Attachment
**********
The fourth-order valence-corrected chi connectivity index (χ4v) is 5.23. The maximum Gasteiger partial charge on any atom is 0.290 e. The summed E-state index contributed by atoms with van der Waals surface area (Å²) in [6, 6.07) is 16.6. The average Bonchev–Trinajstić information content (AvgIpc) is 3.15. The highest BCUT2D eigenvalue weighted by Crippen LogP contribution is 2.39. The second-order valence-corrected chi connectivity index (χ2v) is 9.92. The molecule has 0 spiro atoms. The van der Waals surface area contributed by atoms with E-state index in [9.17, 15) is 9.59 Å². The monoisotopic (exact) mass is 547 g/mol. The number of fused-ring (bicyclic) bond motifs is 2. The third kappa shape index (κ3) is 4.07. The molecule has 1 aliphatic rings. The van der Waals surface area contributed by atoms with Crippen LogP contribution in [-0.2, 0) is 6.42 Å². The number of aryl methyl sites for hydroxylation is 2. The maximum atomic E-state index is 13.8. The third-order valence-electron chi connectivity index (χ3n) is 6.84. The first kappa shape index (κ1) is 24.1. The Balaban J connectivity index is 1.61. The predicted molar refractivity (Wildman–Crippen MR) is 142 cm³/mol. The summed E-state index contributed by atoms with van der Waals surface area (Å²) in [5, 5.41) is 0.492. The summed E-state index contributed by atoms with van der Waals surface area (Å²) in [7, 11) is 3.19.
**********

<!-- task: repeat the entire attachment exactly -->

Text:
The fourth-order valence-corrected chi connectivity index (χ4v) is 5.23. The maximum Gasteiger partial charge on any atom is 0.290 e. The summed E-state index contributed by atoms with van der Waals surface area (Å²) in [6, 6.07) is 16.6. The average Bonchev–Trinajstić information content (AvgIpc) is 3.15. The highest BCUT2D eigenvalue weighted by Crippen LogP contribution is 2.39. The second-order valence-corrected chi connectivity index (χ2v) is 9.92. The molecule has 0 spiro atoms. The van der Waals surface area contributed by atoms with E-state index in [9.17, 15) is 9.59 Å². The monoisotopic (exact) mass is 547 g/mol. The number of fused-ring (bicyclic) bond motifs is 2. The third kappa shape index (κ3) is 4.07. The molecule has 1 aliphatic rings. The van der Waals surface area contributed by atoms with Crippen LogP contribution in [-0.2, 0) is 6.42 Å². The number of aryl methyl sites for hydroxylation is 2. The maximum atomic E-state index is 13.8. The third-order valence-electron chi connectivity index (χ3n) is 6.84. The first kappa shape index (κ1) is 24.1. The Balaban J connectivity index is 1.61. The predicted molar refractivity (Wildman–Crippen MR) is 142 cm³/mol. The summed E-state index contributed by atoms with van der Waals surface area (Å²) in [5, 5.41) is 0.492. The summed E-state index contributed by atoms with van der Waals surface area (Å²) in [7, 11) is 3.19.